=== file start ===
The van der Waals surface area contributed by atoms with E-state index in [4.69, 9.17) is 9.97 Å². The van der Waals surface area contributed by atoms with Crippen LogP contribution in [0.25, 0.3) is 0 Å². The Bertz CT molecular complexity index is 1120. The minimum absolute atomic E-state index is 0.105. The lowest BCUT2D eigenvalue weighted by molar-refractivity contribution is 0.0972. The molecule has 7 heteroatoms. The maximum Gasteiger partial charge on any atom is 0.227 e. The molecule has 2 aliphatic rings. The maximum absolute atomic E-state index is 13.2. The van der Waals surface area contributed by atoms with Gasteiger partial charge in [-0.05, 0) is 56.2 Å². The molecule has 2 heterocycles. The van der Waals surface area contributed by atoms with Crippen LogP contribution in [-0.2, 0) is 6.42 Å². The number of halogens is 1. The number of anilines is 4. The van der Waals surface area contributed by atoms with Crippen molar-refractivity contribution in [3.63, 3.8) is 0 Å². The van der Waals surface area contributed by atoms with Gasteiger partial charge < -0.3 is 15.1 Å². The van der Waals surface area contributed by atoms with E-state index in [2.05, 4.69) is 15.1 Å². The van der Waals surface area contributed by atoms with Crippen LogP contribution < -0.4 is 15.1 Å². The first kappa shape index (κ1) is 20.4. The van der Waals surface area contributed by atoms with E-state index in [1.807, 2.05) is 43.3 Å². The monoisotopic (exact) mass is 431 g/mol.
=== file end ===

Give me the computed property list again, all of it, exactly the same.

The van der Waals surface area contributed by atoms with E-state index in [4.69, 9.17) is 9.97 Å². The van der Waals surface area contributed by atoms with Crippen LogP contribution in [0.25, 0.3) is 0 Å². The Bertz CT molecular complexity index is 1120. The minimum absolute atomic E-state index is 0.105. The lowest BCUT2D eigenvalue weighted by molar-refractivity contribution is 0.0972. The molecule has 7 heteroatoms. The maximum Gasteiger partial charge on any atom is 0.227 e. The molecule has 2 aliphatic rings. The maximum absolute atomic E-state index is 13.2. The van der Waals surface area contributed by atoms with Gasteiger partial charge in [-0.05, 0) is 56.2 Å². The molecule has 2 heterocycles. The van der Waals surface area contributed by atoms with Crippen LogP contribution in [-0.2, 0) is 6.42 Å². The number of halogens is 1. The number of anilines is 4. The van der Waals surface area contributed by atoms with Crippen molar-refractivity contribution in [3.63, 3.8) is 0 Å². The van der Waals surface area contributed by atoms with Gasteiger partial charge < -0.3 is 15.1 Å². The van der Waals surface area contributed by atoms with E-state index in [2.05, 4.69) is 15.1 Å². The van der Waals surface area contributed by atoms with Crippen LogP contribution < -0.4 is 15.1 Å². The first kappa shape index (κ1) is 20.4. The van der Waals surface area contributed by atoms with E-state index in [1.807, 2.05) is 43.3 Å². The monoisotopic (exact) mass is 431 g/mol.